2018-06-13 / Editorial

Suicide is preventable; there is always hope

Suicide rates in the United States have increased nearly 30 percent since 1999, according to data released Thursday by the federal Centers for Disease Control and Prevention. Between 1999 and 2016, suicide rates increased significantly across most states, rising in all but one state during that time period.

According to the CDC, the suicide rate increased significantly in 44 states and rose by more than 30 percent in 25 states. In Michigan, the suicide rate increased by a staggering 32.9 percent between 1999 and 2016. In Lapeer County there is hardly a day when 911 Central Dispatch doesn’t get a call, or several, of someone who has called for help because they think a family member, a friend or a coworker is acting “suicidal.” Often when that occurs, especially if it’s known there may weapons in the home, police are dispatched in addition to an ambulance crew that is directed to stage nearby until police determine it’s safe to enter the property.

Tragically last week there were two suicides reported in Lapeer County, both by men who used a gun to end their life.

The CDC report came out the same week when two high-profile suicides, those of designer Kate Spade and renowned celebrity chef Anthony Bourdain, have brought renewed attention to the issue of suicide.

The CDC also looked at 2015 suicide data for 27 states and found that 54 percent of people who died by suicide did not have known mental health conditions.

Those without known mental health conditions who died by suicide had a significantly higher likelihood of having relationship problems, criminal legal problems and were more likely to have a recent or impending crisis than those with known mental health problems, the CDC report said. Physical health problems or job and financial problems were found to near equally affect both those with and without known mental health conditions. Other key findings:

Two-thirds of those with known mental health conditions who died by suicide had a history of treatment for mental health or substance abuse order and approximately half of them were in treatment when they died.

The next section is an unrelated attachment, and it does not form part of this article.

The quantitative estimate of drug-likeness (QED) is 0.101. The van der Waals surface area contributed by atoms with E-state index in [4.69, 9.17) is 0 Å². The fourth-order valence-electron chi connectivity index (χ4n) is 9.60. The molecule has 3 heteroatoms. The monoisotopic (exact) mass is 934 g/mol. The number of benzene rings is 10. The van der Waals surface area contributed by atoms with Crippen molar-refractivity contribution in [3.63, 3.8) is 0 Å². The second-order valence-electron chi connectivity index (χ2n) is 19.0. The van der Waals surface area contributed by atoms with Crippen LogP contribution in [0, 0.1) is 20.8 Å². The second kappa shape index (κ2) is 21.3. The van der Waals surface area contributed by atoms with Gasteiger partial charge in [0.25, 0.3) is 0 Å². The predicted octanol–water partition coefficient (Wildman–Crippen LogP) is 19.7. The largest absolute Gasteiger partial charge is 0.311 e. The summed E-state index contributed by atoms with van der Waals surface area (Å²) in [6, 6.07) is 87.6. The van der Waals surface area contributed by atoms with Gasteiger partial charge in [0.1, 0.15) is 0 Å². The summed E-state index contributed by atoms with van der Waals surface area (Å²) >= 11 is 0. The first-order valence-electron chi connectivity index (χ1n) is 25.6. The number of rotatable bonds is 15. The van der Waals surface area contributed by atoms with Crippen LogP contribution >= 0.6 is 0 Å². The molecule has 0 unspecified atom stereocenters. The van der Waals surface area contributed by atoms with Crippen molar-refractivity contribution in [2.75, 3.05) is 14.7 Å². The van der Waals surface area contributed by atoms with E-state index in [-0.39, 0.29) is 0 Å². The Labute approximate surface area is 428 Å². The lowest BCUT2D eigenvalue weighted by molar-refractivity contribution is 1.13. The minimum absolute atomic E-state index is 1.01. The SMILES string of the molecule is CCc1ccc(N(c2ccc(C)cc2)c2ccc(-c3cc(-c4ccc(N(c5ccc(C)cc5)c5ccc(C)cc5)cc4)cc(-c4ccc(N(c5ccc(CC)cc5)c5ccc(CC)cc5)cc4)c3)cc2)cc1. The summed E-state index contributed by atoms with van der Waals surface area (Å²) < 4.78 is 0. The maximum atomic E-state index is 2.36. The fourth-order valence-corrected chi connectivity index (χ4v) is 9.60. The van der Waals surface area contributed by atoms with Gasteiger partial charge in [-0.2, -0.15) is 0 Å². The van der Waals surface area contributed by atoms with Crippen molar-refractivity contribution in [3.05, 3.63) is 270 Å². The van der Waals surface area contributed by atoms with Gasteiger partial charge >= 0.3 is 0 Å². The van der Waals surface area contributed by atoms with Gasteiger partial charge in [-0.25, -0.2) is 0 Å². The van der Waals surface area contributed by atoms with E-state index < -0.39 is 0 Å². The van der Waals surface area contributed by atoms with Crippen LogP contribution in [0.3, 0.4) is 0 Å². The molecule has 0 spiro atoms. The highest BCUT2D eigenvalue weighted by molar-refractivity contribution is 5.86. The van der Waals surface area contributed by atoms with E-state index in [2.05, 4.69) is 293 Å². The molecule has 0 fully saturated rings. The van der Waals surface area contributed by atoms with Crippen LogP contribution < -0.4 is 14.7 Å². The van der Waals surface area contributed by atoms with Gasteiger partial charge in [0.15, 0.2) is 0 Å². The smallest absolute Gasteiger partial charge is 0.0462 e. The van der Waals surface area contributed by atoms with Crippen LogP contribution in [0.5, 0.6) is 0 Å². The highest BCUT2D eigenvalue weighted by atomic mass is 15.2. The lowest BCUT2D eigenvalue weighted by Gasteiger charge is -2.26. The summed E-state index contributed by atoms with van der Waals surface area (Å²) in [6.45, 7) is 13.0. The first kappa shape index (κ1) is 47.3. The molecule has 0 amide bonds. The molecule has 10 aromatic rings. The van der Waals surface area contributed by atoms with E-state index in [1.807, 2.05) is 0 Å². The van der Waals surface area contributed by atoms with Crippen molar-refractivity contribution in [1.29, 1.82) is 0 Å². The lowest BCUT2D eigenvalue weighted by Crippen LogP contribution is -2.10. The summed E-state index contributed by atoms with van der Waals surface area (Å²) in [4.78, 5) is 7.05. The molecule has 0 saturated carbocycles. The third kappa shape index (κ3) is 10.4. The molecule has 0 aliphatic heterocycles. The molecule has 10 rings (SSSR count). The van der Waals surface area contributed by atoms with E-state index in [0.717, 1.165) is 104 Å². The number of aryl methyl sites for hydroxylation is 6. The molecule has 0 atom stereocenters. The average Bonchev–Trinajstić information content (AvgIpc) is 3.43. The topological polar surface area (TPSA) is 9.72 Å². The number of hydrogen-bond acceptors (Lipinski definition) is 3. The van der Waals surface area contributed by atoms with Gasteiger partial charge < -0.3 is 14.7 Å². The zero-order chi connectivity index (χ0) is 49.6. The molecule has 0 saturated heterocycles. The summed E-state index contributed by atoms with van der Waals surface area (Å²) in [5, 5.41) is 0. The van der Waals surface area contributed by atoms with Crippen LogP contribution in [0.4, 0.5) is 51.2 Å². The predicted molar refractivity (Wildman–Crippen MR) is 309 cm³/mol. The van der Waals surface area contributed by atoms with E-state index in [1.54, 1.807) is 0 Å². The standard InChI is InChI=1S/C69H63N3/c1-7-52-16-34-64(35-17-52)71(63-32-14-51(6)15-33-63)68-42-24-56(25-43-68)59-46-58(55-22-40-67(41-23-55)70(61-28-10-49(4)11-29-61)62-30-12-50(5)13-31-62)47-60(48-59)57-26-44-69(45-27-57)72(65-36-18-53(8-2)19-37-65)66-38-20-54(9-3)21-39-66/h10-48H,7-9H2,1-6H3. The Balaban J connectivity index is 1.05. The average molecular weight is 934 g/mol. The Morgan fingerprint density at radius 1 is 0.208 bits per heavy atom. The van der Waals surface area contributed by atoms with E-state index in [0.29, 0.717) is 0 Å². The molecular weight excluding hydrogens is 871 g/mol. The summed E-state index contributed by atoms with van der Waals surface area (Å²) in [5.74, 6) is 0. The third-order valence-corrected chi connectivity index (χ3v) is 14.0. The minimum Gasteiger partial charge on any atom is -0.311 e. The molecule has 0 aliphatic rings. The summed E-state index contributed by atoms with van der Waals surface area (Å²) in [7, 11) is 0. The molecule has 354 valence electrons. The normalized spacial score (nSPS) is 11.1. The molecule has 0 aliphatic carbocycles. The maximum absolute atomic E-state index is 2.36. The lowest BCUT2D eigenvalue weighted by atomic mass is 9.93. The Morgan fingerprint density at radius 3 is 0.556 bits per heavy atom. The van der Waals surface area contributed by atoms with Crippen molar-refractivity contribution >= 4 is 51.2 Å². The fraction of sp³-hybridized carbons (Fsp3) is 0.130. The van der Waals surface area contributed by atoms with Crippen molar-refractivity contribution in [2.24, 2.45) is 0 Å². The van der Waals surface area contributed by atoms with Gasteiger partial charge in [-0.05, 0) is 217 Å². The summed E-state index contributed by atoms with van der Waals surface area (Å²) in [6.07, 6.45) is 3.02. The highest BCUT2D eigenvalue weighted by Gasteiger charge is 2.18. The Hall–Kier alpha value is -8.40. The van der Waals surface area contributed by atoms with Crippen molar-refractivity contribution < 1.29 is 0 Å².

The report notes that though experts regularly say suicide is not caused by a single factor, suicide prevention is often focused on mental health alone. The CDC called for a comprehensive suicide prevention approach is needed at a statewide level that addressed the full range of factors contributing to suicide.

The County Press on Sunday will dedicate our INSIGHT focus to the topic of suicide. We will speak with officials from McLaren Lapeer Region and Lapeer County Community Mental Health to explain what resources are available locally to assist citizens and their families who may be coping with someone who has directly indicated their wishes to end their life or someone who has exhibited behavior that concerns loved ones.

The topic of suicide shouldn’t be a whisper, it needs to be a full-throated open discussion among family, friends, clergy, coworkers and associates who are concerned about the health and well-being of people they know and love. If someone doesn’t seem themselves, a simple question like “Are you okay?” is an easy way to show them concern that may facilitate a deeper conversation about their state of mind. Telling someone who may be suffering from depression and having suicidal thoughts to “snap out of it” is not helpful, and may in fact only add to the stress level the person may be experiencing. Rather than create greater hurt and shame, depression needs to be treated like the medical emergency it is and not to label people as “broken” or mentally ill with no regard for consequences of such labels.

Suicide is often the tragic result of many complex factors. Suicide is preventable. There is always hope.

But if you need help now, call 911, go to the emergency room, or call the National Suicide Prevention Lifeline at 1-800-273-8255.

Return to top

Copyright © 2009-2018 The County Press, All Rights Reserved

Click here for the E-Edition
2018-06-13 digital edition

Unrestricted access available to web site subscribers

Subscribers to the County Press newspaper can now purchase the complete online and E-Edition of the paper for as little as $5 for three months. If you want a six month subscription to the online edition it is $10 and a full year can be purchased for $20.

Non-subscribers can sign up for the online version for $15 for three months, $30 for six months and $60 for an annual subscription.